The History of Juanita Beach

Juanita Beach Is Likely The Most Historic Property Owned By The City of Kirkland

Article by Matthew McCauley

Photography by Kirkland Heritage Society, King County Archives

Originally published in Kirkland Lifestyle

Juanita Beach is likely the most historic property owned by the City of Kirkland, yet one might never realize that. Today it has a vastly different feel and look than it had throughout most of the 20th century, part of an apparent effort by the city to achieve homogeneity throughout its park system at the cost of a park’s historic character.  

Kids during the 1920-30’s used to enjoy finding arrowheads and spear points at what is now the north end of the park (north of NE Juanita Drive) which suggests natives once camped or hunted there. Prior to 1916, Lake Washington was nine feet higher and the land south of NE Juanita Drive was submerged. In 1870, a 19-year-old logger named Martin Hubbard staked his 160 acre homestead claim on the north side Juanita Bay, then called New Year’s Bay, and built his crude cabin on the site of today’s Juanita Village development. His friend and fellow logger, Henry Goldmyer, also about 19-years-old, claimed the eastern side of the bay. Goldmyer only owned his claim for a few years before selling it to Seattle pioneer Mary Terry, widow of Seattle co-founder Charles Terry. It was she who first called the bay and surrounds Juanita.  

In 1877, Dorr and Eliza Forbes of Iowa came to Juanita with their children and staked a claim on Rose Hill on the small lake that today still bears their name—as does Forbes Creek, which drains the lake into Lake Washington--but a decade later sold their claim to Peter Kirk and S.J. “Leigh” Hunt’s fledgling Kirkland Land & Improvement Company and purchased a narrow strip of Hubbard’s claim for use as their home and a shingle mill on a log pond Dorr created by damming Juanita Creek. Their original house from the mid-1880s burned, but their second home, built in 1905, still stands on the park property adjacent to the baseball field, though it was remodeled in the 1930’s.

Lake Washington’s 1916 lowering revealed considerable acreage on shallow Juanita Bay. Unlike most of the lake shore, instead of smelly, gooey mud, Juanita Bay’s northern shore revealed an inviting sand expanse, thanks to millennia of deposits courtesy of Juanita Creek and its tributaries as they gradually ate away at rocks farther up the watershed.

Juanita Bay’s northern edge quickly gained popularity among locals as a swimming and picnicking spot. Seeing a great business opportunity, one of the Forbes’ entrepreneurial adult sons, Leslie “Les” and his wife, Alicia, decided to turn the property into a privately operated bathing beach, a type of private resort popular in the northwest before municipal and state parks were common. So, in 1921 Les Forbes’ Juanita Beach was born. The original Juanita Beach was a narrow strip of the Forbes property at the east edge of today’s park, later two other, larger private beach resorts opened to the west, Sandy and Shady beaches, all separated by chain link fences. Each had piers with diving boards (Juanita Beach even boasted a 32-foot high diving platform) and water slides. Revenues were derived by entrance fees, concessions and changing room locker and swimsuit rentals. Shady and Sandy beaches were later consolidated and operated as Shady Beach by the D'Alessandro family. Modern Juanita Beach Park comprises the land occupied by the three resorts.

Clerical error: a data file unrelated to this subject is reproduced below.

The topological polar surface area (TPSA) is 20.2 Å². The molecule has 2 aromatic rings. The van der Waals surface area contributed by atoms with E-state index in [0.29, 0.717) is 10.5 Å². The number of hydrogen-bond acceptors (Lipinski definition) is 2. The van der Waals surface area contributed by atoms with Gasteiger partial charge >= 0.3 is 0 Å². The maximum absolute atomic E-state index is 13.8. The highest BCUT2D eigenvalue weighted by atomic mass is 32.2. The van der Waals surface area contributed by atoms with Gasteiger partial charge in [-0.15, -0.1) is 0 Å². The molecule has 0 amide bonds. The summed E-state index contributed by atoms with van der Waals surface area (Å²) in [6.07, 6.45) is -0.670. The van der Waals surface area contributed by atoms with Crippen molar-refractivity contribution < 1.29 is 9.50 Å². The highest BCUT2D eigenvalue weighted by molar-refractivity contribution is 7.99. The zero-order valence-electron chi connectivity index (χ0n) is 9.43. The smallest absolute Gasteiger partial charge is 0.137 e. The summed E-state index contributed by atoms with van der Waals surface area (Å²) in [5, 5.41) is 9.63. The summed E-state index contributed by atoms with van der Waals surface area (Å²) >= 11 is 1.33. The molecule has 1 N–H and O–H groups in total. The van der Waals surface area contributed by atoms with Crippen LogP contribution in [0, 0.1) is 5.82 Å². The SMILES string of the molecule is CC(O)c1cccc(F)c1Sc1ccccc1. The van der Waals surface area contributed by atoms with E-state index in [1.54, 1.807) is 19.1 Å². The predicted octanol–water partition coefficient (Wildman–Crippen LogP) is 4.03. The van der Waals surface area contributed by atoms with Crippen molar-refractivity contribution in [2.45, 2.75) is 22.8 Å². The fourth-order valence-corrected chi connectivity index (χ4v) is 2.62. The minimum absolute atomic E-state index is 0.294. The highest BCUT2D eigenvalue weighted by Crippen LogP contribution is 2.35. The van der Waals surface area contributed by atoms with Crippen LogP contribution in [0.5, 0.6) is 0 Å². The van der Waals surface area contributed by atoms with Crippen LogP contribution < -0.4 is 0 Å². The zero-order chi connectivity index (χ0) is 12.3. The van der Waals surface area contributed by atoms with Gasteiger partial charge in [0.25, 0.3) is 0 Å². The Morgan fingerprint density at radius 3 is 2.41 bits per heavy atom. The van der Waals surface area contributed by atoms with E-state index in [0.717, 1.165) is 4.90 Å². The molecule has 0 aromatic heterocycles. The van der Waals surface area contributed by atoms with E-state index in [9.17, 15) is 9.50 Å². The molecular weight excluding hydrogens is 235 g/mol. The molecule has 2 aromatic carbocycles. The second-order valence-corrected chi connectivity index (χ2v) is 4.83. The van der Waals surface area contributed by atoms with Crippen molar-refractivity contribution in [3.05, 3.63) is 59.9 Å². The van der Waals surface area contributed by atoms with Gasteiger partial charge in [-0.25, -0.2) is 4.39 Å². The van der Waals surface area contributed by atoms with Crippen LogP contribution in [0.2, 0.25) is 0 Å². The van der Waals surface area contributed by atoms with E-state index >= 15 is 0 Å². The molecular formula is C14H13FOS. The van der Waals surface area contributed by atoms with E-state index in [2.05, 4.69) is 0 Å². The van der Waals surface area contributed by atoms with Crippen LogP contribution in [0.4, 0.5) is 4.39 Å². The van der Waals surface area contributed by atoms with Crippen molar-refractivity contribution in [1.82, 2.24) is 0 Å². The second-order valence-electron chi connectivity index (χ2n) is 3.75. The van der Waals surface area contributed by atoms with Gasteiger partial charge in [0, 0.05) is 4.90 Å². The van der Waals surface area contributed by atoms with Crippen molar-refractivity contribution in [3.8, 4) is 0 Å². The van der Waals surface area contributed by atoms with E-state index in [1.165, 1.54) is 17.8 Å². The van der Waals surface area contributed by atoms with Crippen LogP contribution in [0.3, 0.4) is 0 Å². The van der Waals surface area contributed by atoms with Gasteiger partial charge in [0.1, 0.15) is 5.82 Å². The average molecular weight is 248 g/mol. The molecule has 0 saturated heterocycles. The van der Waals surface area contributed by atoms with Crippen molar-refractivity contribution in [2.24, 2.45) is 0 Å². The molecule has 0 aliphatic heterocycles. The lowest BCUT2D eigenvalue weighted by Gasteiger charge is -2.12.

The 1920-40’s were a busy time for the beaches at Juanita. Summers brought throngs of bathers from Seattle and outlying areas. Bath houses, dance halls, concessions, rental cabins and other amenities contributed to Juanita as a summer resort community. In 1956 Juanita and Shady beaches were both sold to King County and the entire property, including with the 1905 Forbes family home, which renamed the entire parcel Juanita Beach Park. Les and Alicia, then into their senior years, relocated to Camano Island. Les told his daughter Dorris (Forbes) Beecher at the time that he thought Juanita was overdeveloping and the Camano Island of 1956 reminded him of Juanita during his 1890s boyhood.   

King County removed some of the oldest structures, including the aging dancehall, and added some new playground equipment, lifeguard towers—for years the lifeguards wore signature red swimsuits with white pith helmets--built cinderblock changing rooms, one with a caretaker’s residence on a second floor, and various other improvements. In 1973 the county removed the old wooden swimming piers, replacing them with the distinct concrete “U” shaped pier there today—considered two piers connected by a breakwater--which until a few years ago had wooden baffles around the outer edges designed to reduce wave impact on the newly enclosed swimming area. The water within the swimming enclosure was dredged and thus significantly deeper then, and the new pier even boasted a popular diving board platform. Unfortunately, the anti-wave baffles helped to trap sediment in the enclosed swimming area, so over time the water depth decreased dramatically and the county removed the diving boards rather than re-dredge the diving area. The park was popular for decades, but by mid-1970’s the invasive Eurasian watermilfoil began choking Lake Washington’s shallows and by the 1990’s the county let the park fall into disrepair and it was overrun with waterfowl, particularly pesky, aggressive Canada geese, whose feces had created serious beach and water quality concerns. Between the milfoil-choked swimming area and the goose feces wreaking havoc on the water quality and beach the throngs of summer swimmers and picnickers dropped dramatically. King County transferred the property to the City of Kirkland in 2002 and that began a new chapter in the Juanita Beach story.